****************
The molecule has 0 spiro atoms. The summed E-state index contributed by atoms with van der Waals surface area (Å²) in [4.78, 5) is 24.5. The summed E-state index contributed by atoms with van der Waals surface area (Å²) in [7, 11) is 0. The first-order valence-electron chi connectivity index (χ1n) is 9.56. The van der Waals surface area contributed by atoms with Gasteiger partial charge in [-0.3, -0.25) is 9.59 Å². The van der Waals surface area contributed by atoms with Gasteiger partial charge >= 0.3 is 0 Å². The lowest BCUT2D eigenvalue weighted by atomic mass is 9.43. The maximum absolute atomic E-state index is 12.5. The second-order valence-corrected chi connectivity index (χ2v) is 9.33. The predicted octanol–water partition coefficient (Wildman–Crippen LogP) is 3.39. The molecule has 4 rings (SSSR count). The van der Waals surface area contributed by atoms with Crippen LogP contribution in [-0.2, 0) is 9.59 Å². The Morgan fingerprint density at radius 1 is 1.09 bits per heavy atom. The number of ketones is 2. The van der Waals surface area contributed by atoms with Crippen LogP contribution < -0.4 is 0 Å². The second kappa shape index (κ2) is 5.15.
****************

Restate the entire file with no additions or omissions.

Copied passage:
The molecule has 0 spiro atoms. The summed E-state index contributed by atoms with van der Waals surface area (Å²) in [4.78, 5) is 24.5. The summed E-state index contributed by atoms with van der Waals surface area (Å²) in [7, 11) is 0. The first-order valence-electron chi connectivity index (χ1n) is 9.56. The van der Waals surface area contributed by atoms with Gasteiger partial charge in [-0.3, -0.25) is 9.59 Å². The van der Waals surface area contributed by atoms with Gasteiger partial charge >= 0.3 is 0 Å². The lowest BCUT2D eigenvalue weighted by atomic mass is 9.43. The maximum absolute atomic E-state index is 12.5. The second-order valence-corrected chi connectivity index (χ2v) is 9.33. The predicted octanol–water partition coefficient (Wildman–Crippen LogP) is 3.39. The molecule has 4 rings (SSSR count). The van der Waals surface area contributed by atoms with Crippen LogP contribution in [-0.2, 0) is 9.59 Å². The Morgan fingerprint density at radius 1 is 1.09 bits per heavy atom. The number of ketones is 2. The van der Waals surface area contributed by atoms with Crippen LogP contribution < -0.4 is 0 Å². The second kappa shape index (κ2) is 5.15.